For this shopper, success is built one store at a time
Los Angeles psychotherapist Eileen Gallo, author of “The Financially Intelligent Parent,” has led many shopping-addicted patients into the light. The road to solvency, she says, starts with a journey of self-discovery.
When shopping begins to cause marital discord, missed appointments and financial woes, Gallo says, “it’s time to take a look inside and find out the motivation for the behavior. Some shop just to fill themselves up, and of course it doesn’t last long.”
Once such consumers recognize their motives for shopping, a bit of mindfulness can be a powerful thing, Gallo says “They certainly can take their own pulse when they’re thinking about shopping, have a self-dialogue,” Gallo says. “They can ask themselves: ‘How am I feeling now? Am I angry, depressed, lonely? How will I feel when it’s time to pay for it? Can it wait?’ ”
These are questions that Denise Hinds, a 51-year-old Woodland Hills resident, is asking herself more often these days. With nine bins of clothes in storage and a closet jammed with clothes -- many with price tags still attached -- Hinds acknowledges, “I have racked up a good amount of debt buying things I didn’t need.”
Recently divorced and trying to set a new financial course for her life, Hinds says she’s trying to be more mindful of what she buys -- and why she buys it. “When I wasn’t happy, I was disappearing a lot to the mall,” Hinds says. “It’s a diversion, a distraction, another way of not dealing with your problems. At home, everything may be crappy: The baseboards need replacing and the bathroom needs cleaning. But you go to a place where everything is new, nicely lit and you can space out.”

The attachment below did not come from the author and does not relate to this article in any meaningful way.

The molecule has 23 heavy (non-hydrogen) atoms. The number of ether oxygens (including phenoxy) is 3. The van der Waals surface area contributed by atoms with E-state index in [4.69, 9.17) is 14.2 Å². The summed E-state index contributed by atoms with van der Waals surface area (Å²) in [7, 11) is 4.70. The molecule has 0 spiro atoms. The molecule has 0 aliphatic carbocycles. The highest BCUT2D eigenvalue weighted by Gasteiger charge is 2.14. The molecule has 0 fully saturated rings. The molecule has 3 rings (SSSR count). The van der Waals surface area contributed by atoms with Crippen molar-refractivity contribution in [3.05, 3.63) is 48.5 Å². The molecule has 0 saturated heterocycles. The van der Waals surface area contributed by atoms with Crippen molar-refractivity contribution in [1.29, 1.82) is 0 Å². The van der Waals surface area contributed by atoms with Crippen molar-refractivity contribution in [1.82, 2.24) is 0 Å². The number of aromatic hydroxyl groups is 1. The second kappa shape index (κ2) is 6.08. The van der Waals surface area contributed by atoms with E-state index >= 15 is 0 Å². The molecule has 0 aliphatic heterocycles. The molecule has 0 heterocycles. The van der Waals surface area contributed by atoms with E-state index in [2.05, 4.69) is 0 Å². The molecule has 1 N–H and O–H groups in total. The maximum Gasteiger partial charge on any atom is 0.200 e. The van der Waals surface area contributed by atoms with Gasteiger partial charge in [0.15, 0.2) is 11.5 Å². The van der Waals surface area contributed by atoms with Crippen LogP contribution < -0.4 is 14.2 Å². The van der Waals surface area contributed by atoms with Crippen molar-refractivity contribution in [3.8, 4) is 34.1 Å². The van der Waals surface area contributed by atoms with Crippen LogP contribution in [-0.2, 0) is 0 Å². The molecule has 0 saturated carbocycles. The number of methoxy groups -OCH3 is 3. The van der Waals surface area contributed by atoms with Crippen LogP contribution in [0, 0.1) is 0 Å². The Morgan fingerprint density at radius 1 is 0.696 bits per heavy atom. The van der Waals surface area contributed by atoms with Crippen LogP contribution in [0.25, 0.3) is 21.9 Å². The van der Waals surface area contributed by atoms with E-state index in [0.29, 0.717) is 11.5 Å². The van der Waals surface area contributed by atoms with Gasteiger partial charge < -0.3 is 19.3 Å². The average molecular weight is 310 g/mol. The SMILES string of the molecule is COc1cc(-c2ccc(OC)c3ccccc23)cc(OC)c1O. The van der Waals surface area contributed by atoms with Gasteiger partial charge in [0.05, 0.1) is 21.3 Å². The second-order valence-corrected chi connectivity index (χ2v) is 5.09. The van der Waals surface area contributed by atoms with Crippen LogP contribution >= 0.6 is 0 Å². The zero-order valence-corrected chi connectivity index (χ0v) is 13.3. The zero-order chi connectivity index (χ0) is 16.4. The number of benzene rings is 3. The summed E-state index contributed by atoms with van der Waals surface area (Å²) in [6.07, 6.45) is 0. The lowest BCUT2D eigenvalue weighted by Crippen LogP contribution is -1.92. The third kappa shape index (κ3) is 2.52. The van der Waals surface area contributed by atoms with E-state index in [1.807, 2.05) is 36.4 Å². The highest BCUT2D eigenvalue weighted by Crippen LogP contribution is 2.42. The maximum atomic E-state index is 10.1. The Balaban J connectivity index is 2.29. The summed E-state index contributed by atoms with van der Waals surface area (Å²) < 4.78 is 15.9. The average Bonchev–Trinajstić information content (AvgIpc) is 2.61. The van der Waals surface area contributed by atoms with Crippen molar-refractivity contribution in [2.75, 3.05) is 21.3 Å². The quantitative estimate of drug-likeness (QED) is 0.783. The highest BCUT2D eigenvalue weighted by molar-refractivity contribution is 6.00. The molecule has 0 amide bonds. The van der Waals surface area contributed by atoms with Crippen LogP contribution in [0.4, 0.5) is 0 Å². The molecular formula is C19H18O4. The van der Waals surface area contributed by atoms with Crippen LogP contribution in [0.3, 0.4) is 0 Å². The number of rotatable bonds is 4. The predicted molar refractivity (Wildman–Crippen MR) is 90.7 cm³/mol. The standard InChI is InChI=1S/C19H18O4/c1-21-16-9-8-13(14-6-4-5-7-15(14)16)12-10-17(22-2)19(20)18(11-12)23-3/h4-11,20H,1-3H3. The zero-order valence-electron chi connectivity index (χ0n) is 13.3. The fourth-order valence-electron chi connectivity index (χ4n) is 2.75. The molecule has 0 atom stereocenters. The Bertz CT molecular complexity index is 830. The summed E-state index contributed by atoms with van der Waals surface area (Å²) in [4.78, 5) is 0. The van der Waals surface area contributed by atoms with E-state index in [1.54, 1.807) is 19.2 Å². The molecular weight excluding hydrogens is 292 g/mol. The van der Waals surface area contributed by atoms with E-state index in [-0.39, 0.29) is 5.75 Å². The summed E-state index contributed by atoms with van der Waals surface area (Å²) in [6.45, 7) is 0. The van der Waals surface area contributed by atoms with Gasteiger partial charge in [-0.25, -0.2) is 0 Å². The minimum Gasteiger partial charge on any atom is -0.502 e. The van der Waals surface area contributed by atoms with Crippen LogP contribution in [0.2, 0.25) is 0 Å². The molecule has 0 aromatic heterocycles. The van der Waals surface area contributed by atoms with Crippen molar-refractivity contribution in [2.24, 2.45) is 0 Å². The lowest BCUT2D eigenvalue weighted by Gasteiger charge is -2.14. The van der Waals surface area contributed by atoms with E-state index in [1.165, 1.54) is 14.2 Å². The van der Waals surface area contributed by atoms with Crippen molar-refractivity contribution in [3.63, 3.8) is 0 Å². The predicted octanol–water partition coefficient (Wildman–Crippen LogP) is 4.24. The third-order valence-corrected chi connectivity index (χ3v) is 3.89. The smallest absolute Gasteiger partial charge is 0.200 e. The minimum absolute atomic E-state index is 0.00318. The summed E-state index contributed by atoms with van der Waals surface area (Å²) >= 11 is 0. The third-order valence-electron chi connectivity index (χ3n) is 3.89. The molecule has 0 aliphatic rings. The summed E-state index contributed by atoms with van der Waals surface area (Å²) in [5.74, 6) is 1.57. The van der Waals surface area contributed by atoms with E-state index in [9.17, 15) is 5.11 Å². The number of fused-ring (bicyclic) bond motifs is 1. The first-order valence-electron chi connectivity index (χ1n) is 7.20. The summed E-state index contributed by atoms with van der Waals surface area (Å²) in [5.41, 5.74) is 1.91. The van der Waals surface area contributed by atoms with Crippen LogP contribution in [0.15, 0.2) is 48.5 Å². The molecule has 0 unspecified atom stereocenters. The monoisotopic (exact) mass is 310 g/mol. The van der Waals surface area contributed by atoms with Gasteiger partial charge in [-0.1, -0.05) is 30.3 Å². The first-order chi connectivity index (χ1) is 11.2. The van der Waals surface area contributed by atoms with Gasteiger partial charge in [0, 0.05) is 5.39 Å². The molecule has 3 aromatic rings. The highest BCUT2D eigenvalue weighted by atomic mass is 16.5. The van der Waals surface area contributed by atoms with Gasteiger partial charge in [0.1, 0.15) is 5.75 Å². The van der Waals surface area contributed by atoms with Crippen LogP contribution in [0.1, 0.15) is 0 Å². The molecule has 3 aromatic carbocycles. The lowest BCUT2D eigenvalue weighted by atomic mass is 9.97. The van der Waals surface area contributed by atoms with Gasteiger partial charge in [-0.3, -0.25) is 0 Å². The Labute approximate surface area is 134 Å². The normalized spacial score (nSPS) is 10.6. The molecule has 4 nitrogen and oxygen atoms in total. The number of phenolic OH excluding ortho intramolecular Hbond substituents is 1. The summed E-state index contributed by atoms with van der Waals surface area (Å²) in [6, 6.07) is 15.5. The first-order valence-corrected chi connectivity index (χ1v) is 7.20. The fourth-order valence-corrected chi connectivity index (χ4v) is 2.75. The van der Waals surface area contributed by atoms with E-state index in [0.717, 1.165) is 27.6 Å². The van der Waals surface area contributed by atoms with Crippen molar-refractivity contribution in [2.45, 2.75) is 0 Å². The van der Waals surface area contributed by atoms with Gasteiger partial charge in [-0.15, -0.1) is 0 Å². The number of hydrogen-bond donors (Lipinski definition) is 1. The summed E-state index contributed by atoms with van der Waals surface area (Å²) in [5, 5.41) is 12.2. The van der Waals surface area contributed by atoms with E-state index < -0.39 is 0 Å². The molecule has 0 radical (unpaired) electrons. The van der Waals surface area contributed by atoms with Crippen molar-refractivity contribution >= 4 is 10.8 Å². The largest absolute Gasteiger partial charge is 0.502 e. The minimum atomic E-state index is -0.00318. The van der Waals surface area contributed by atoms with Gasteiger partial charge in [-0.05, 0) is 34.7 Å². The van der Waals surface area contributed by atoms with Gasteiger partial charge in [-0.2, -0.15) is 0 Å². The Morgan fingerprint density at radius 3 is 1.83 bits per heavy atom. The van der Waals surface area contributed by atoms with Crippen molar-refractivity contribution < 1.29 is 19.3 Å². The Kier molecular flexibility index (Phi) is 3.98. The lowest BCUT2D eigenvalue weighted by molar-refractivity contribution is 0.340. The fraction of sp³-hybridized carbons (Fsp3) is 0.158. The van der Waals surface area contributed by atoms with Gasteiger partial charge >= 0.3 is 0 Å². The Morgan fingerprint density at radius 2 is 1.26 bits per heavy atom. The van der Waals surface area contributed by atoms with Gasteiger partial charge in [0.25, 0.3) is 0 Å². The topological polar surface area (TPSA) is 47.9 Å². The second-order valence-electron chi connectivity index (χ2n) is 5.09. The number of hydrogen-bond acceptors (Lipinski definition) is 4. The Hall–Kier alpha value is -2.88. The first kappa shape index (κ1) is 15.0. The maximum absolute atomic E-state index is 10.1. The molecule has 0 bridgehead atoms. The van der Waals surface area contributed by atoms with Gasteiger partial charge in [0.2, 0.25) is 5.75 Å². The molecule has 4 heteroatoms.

When she was sad, Hinds says, she would tell herself she needed to take care of herself, that she needed a treat. “Part of it is that you’re trying to fulfill some need -- I deserve this.” Part of it, she adds, is that “composing outfits” is a hobby that makes her happy. It’s a mood-elevating respite from stress, sadness and boredom.
Though Hinds is trying to replace those lost hours at the mall with books, friends and hiking with her dog, she still finds she needs a fix of “mall air” now and again.
After a hiatus of about two weeks, Hinds recently drove to the mall. She needed a few things at Target, but parked her car at the other end of the complex so she could walk through and check out the midsummer sales. She brought along her recyclable tote bag, which made her feel more virtuous about shopping.
In the parking lot after that recent foray, she was still savoring the pleasure of finding a fetching purple shrug, a pair of sandals on sale and a few new summer tops that, she said, laughing, she “just couldn’t live without.” The little sweater, she said, was a particularly satisfying catch. “I thought of that in my bag and I felt happy.”
But even as she did so, a shadow of sadness seemed to darken her celebratory moment.
“It’s fun. But it doesn’t last,” Hinds says with a sudden sigh. “You can fill yourself up but you still want more.”